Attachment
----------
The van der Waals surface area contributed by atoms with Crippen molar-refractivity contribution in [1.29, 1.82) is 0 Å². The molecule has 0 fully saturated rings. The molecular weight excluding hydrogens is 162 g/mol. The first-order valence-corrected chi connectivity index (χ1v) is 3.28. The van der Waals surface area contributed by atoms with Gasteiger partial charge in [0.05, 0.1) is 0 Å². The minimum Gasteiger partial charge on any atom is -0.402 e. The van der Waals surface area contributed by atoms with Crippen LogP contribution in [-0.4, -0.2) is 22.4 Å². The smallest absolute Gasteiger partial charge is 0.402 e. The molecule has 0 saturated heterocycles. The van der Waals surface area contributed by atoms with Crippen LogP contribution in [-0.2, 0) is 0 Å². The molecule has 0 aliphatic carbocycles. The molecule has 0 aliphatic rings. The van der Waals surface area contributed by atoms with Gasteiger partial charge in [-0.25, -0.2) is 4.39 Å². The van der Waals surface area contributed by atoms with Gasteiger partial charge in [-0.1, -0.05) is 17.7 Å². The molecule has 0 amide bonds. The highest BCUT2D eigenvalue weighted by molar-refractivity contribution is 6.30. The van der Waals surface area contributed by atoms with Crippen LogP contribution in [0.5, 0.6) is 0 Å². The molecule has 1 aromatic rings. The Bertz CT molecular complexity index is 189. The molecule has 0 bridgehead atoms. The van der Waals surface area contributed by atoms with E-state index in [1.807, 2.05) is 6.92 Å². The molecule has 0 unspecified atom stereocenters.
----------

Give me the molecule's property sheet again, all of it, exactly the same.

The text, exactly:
The van der Waals surface area contributed by atoms with Crippen molar-refractivity contribution in [1.29, 1.82) is 0 Å². The molecule has 0 fully saturated rings. The molecular weight excluding hydrogens is 162 g/mol. The first-order valence-corrected chi connectivity index (χ1v) is 3.28. The van der Waals surface area contributed by atoms with Gasteiger partial charge in [0.05, 0.1) is 0 Å². The minimum Gasteiger partial charge on any atom is -0.402 e. The van der Waals surface area contributed by atoms with Crippen LogP contribution in [-0.4, -0.2) is 22.4 Å². The smallest absolute Gasteiger partial charge is 0.402 e. The molecule has 0 saturated heterocycles. The van der Waals surface area contributed by atoms with Crippen LogP contribution in [-0.2, 0) is 0 Å². The molecule has 0 aliphatic carbocycles. The molecule has 0 aliphatic rings. The van der Waals surface area contributed by atoms with Gasteiger partial charge in [-0.25, -0.2) is 4.39 Å². The van der Waals surface area contributed by atoms with Gasteiger partial charge in [-0.1, -0.05) is 17.7 Å². The molecule has 0 amide bonds. The highest BCUT2D eigenvalue weighted by molar-refractivity contribution is 6.30. The van der Waals surface area contributed by atoms with Crippen LogP contribution in [0.5, 0.6) is 0 Å². The molecule has 1 aromatic rings. The Bertz CT molecular complexity index is 189. The molecule has 0 bridgehead atoms. The van der Waals surface area contributed by atoms with E-state index in [1.807, 2.05) is 6.92 Å². The molecule has 0 unspecified atom stereocenters.